Pelempunk: Malaysian NFT artist creating art of people being slapped
One in particular that has caught our eye is Pelempunk.
The word Pelempunk is derived from the Malay word ‘Pelempang’, which means slap or smack. Interestingly, we later found out that the term ‘Punk’ also refers to the artist’s former status as a punk member.
Obviously, it started out as a joke.
But in seven months, Haizeel’s NFT account grew to be worth 19.72 BNB (inclusive of secondary market volumes), which at the time of writing is equivalent to RM28K.
Part-time NFT artist, full-time animator
Originally from Penang but now residing in Selangor, Haizeel is no stranger to the world of art. “I started doing art ever since I was a kid,” he said. “More significantly, I started doing Flash animation ever since I was in high school, form 3.”
The animator considers himself self-taught and has been posting his animation work on Newgrounds, an online community where artists, game developers, musicians, and writers can share their work.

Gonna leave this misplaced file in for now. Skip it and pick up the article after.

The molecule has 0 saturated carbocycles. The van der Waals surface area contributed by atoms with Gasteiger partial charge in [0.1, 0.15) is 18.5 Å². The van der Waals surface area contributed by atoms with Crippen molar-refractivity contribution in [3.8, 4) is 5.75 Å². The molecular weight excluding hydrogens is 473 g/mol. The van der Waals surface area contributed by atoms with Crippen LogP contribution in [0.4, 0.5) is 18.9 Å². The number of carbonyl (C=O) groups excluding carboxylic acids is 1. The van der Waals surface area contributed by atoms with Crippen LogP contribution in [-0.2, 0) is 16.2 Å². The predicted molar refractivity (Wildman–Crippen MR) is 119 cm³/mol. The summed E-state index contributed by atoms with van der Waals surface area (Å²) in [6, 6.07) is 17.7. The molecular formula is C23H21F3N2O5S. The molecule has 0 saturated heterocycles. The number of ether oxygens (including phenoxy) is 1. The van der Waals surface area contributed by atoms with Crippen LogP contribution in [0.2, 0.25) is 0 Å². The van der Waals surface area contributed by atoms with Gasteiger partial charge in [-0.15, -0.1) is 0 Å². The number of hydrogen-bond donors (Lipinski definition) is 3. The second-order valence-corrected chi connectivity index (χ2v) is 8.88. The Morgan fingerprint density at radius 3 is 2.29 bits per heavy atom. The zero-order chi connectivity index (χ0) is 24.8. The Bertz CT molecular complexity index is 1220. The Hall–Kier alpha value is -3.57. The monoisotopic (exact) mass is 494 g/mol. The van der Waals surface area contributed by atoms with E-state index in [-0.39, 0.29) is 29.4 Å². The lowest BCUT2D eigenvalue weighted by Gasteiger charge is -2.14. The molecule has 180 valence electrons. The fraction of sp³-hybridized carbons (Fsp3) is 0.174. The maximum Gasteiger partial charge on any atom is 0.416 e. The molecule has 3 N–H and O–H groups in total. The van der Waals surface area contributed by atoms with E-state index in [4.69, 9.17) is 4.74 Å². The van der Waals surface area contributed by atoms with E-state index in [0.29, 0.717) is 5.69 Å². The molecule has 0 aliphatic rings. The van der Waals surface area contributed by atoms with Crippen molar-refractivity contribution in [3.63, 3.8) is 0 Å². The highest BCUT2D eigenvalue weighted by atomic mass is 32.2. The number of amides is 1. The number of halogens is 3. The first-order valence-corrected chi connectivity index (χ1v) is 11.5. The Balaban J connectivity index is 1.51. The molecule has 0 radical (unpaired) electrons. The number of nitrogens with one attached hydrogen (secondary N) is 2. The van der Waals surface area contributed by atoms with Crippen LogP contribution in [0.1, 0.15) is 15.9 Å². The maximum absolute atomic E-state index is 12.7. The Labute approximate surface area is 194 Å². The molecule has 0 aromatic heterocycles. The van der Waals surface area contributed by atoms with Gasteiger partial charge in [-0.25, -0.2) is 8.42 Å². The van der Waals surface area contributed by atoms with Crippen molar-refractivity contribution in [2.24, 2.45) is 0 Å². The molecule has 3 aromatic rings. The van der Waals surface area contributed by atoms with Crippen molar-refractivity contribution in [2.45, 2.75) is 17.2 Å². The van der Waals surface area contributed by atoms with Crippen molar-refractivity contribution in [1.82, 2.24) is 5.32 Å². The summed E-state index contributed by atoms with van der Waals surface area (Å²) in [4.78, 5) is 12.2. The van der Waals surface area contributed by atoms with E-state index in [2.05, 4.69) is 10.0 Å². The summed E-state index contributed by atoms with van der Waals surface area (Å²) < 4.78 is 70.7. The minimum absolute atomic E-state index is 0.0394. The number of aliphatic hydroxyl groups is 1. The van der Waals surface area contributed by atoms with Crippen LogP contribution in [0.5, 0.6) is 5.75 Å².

Since graduating from MMU University, Cyberjaya in 2013 with a major in Film & Animation, he has been working in the animation industry ever since.
In 2018, on the side, he also became part of a local punk music tour project called Pelempunk.
“[At the time], I posted the artwork for the tour on my personal Twitter account and many of my [friends] encouraged me to start a project since it’s already using the ‘punk’ term on it,” Haizeel shared. “So that’s how it started.”
Humour and relatability in one
For Haizeel, Pelempunk is a chance to exercise his creativity beyond the boundaries of what his full-time job enables him to do.
His expression of creativity? NFTs of people getting slapped, of course, but beyond the different characters, each NFT is also differentiated by its message.
I’m pretty sure everyone has encountered someone they disliked or irritated at some point in their lives. Unfortunately, slapping them is very looked down upon and could lead to assault charges (even if some really, really deserve a good old slap).